Failure to support the young is a long-recognized problem at NIH I, but the response has always been, and remains, tepid, though the mournful rhetoric is top notch. In 2004, Science reported, “Experts have watched with alarm as the proportion of researchers under 35 receiving grants from NIH has slipped from 23 percent in 1980 to below 4 percent in 2001.” Since then, the situation has worsened. Reporting on the latest response to the neglect of scientific youth, Zerhouni recently cited in Congressional testimony the Pathway to Independence Program, designed “to support 175 recently trained scientists in their quest to become independent researchers at the earliest point in their careers.” That’s a piddling response. Annual PhD production in the health, medical, and psychological sciences totals over 20,000. NIH I annually approves funds for about 10,000 multi-year grants. The youth program is welcome, but, politically wise Zerhouni cautioned that it “cannot come at the expense of the need to provide continuing support to our most productive and already established scientists.”

The sluggish movement of grant applications through the NIH I review labyrinth has long been a great frustration for researchers eager to get on with their work. The average review time from submission to verdict was long stuck at nine months. In 2005, NIH I announced plans to shorten the review cycle for investigators seeking their first grants. It now reports success in speeding up the process so that rejected applicants are notified in time to rework and resubmit their proposals for the next review deadline. Welcome news, but in contrast to other government granting agencies, the NIH I review process is a monumental consumer of scientific expertise and time. To rate its applications, NIH I annually summons some 18,000 reviewers to Bethesda, where panels of 30 or more members meet face to face, usually for two days, three times a year, to rate the applications. The demand for reviewers is so great, and the duties so onerous, that NIH I officials say they’re scraping the barrel for recruits. Nonetheless, the ancient panel system persists as the dominant method for evaluating applications. But there’s some progress. Carefully exploring the cyberspace revolution, NIH I now reviews about 5 percent of applications via the Internet. Incredibly, the switch from paper applications (with appendices often running to hundreds of pages) to electronic submission first began in 2005. Just as you can’t hurry love, you can’t hurry NIH I.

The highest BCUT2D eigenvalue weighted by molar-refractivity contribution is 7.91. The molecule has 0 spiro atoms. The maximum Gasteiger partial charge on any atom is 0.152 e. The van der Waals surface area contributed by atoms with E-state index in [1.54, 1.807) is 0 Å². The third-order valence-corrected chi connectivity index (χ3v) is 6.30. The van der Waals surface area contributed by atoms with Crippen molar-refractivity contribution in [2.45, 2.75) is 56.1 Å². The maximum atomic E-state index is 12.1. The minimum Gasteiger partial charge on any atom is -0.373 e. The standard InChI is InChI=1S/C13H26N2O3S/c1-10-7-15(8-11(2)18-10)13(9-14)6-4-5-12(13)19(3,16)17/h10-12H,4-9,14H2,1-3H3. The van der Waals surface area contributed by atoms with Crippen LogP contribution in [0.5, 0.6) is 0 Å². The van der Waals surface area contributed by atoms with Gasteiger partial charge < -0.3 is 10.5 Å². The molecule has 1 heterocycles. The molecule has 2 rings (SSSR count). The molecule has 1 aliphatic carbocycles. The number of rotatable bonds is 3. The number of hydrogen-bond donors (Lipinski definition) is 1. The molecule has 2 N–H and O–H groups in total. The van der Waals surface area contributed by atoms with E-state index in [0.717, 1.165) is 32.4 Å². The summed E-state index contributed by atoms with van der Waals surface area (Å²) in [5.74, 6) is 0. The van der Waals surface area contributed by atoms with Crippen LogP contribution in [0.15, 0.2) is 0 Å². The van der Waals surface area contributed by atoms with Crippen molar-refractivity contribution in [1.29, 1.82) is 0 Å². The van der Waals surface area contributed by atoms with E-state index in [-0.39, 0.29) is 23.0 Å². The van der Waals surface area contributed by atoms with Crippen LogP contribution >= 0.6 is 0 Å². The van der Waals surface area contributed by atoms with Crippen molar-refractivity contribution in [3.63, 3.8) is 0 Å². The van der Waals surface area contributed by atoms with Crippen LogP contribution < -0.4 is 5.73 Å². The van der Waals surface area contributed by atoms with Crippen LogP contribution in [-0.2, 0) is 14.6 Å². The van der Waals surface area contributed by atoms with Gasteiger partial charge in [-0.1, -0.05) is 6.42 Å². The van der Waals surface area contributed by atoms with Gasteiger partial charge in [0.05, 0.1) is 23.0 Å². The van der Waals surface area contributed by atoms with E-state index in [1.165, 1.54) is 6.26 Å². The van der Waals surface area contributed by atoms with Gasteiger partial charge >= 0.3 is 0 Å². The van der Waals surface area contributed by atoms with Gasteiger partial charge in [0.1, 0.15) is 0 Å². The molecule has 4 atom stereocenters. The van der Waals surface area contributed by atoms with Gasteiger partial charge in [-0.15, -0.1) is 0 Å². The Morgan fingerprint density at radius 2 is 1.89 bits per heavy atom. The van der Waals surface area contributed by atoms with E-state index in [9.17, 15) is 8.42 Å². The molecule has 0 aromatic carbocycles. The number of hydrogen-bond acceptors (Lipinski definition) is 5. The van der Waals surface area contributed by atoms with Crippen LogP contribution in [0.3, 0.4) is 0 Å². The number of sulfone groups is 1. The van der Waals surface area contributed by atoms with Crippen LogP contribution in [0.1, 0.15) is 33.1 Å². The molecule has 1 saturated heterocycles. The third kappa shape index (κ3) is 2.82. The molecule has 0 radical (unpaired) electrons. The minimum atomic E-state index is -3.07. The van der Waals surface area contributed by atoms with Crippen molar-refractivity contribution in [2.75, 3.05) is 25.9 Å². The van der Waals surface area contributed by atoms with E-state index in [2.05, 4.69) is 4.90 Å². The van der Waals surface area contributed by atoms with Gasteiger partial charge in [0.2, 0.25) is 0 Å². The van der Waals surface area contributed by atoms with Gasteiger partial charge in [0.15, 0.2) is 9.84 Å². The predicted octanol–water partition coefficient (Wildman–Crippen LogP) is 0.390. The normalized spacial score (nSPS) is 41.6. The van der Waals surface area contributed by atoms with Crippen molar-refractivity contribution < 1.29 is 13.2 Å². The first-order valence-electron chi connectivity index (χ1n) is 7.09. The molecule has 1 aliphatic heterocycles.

Doubt that? Then consider NIH’s recently established Clinical and Translational Science Awards Program, which Zerhouni told Congress, “is the first in-depth redesign of our system of applied research in 50 years.” Fifty years!

My proposed NIH II would ideally exist in cyberspace, with a small staff receiving research applications and distributing them electronically to distant reviewers. No trekking to Bethesda for six days of meetings per year plus travel time. The youth deficit would be addressed by financial set asides for newly minted PhDs. And given the common complaint that sparse money leaves no distinction between many winners and losers in today’s desperate grants derby, why not experiment with a lottery to choose among applications rated minimally meritorious?

Unencumbered by tradition or prior commitments, NIH II could move swiftly and decisively — and take those risks that are so deeply valued. Of course, an old-boy network would eventually develop, and clever operators would learn to game NIH II. Those inevitabilities would simply mean that it’s time for NIH III.